Pictured, my old Farseer model vs. Eldrad Ulthran, playing the part of my Crusade Farseer.

Not that I always play favorites, but if I did they’d be Jain Zar, my Banshees, my Wave Serpent, and my psykers, so those are some of the models I either redid from scratch or refitted. Guy from Midwinter Minis has an awesome tutorial (https://www.youtube.com/watch?v=4gNfrCS263s) for using nail flakes and I tried to apply this to all of my power swords, which gave them a really nice new glimmering effect under natural light.

Pictured, my Wave Serpent post-upgrades with a higher base. Vanes make a big difference!

All in all I think I’m ready for this campaign now and ready for my Eldar to make a splash on the tabletop. Eldrad’s going to be getting a gallery of his own in the next while, too, and I have some other galleries (and battle reports) planned over the next while too. Still going to be slow going till the thesis is done but I’m pretty excited with where painting and playing are going from here!

Chaos Rhino (Kitbashed)

Pictured: A Very Useful Daemon Engine of Nurgle.

This one is a kitbash that came to me as soon as I started working on my first few Death Guard. I built my Eldar army to be very refined, serious, lore-heavy, and my best-foot-forward into the hobby, but with Death Guard I wanted to be able to give myself a little more wiggle room and have a little more fun. The result was this crime against nature. And I think this is some of the most fun with miniatures I’ve ever had.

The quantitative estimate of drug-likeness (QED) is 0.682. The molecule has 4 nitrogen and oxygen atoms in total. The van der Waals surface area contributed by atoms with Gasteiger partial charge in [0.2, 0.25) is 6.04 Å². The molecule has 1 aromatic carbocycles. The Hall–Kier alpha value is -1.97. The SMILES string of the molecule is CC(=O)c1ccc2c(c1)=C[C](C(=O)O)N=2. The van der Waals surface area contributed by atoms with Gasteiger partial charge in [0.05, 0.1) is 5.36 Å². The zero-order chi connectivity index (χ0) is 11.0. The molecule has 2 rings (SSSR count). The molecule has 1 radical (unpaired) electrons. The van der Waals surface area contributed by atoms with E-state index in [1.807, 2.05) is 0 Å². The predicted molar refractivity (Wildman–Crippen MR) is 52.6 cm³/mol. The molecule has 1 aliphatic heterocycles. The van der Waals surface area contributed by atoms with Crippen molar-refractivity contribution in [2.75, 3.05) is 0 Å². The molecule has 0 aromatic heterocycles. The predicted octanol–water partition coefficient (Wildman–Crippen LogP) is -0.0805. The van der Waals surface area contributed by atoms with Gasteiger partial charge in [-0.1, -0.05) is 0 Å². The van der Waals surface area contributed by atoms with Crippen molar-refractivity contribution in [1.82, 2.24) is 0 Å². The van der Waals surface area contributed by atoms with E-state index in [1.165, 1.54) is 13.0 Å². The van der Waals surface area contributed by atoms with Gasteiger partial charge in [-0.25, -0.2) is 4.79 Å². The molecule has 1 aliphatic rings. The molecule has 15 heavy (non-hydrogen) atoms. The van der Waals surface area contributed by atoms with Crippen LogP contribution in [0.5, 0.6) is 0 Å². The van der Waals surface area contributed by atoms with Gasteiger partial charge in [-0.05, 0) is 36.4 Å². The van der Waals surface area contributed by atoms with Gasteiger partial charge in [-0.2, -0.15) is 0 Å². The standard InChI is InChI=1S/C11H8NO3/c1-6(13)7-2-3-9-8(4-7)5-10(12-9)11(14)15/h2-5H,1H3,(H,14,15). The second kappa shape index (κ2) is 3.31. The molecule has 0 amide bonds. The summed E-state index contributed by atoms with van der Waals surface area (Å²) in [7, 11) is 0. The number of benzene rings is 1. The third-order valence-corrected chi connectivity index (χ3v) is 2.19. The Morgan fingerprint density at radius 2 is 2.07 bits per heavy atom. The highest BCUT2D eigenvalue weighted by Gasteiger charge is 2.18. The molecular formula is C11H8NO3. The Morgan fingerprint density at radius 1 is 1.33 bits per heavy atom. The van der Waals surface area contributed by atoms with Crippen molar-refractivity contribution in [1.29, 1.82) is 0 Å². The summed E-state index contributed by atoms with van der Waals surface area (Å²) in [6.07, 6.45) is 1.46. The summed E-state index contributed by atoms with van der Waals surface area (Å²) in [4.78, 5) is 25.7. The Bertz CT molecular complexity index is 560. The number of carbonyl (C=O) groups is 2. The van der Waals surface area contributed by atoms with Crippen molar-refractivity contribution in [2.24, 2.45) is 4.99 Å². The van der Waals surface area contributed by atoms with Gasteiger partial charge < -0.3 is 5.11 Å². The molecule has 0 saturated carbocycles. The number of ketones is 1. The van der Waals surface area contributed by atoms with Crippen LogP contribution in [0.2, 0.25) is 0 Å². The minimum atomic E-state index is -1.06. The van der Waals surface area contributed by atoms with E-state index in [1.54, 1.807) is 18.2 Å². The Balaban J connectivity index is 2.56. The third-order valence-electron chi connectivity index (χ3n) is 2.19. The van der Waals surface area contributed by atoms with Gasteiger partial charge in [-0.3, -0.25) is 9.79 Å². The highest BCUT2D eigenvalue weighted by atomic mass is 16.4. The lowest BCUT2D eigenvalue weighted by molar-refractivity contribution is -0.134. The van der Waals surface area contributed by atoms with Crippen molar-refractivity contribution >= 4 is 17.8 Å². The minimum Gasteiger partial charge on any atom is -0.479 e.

Thomas had never seen such bullsh*t before.

Thomas is equipped with a Combi-Plasma and Combi-Bolter, and usually also equipped with a “Strolling Through Ultramar”-style saxophone marine for good measure. The weathered, grimy and textured-looking paint scheme was heavily inspired by Spekd at https://www.youtube.com/channel/UCLsaW52-xDnFL2WsLhe0bmQ, who I can’t recommend highly enough. He does awesome tutorials, reviews, and has built a great community.

Wave Serpent

Pictured is the “figurehead” of the Wave Serpent, which I sculpted out of Green Stuff.

The Wave Serpent “Jorel’s Ancient” is one of the hardest and most rewarding rescues I’ve worked on to date. When I got a hold of this it was second-hand, and many of the parts had been haphazardly glued to each other in the wrong order. I took it apart, put it back together, gave it plenty of love and a few extra plastic bits, and I’m very happy with the end result.

Asuryani missile launchers are also superior to the Imperium’s own, using complex chambered pods that contain several different types of ammunition, all but eliminating the need to reload.

The only thing I’d change on this if I were to do it over is using a lighter base color than black – I’d been hoping to make a design like a tree with autumn leaves, but on a stark black background it looks a little more like fire, which has caused it to be dubbed by at least one art friend “THE HELL TREE.”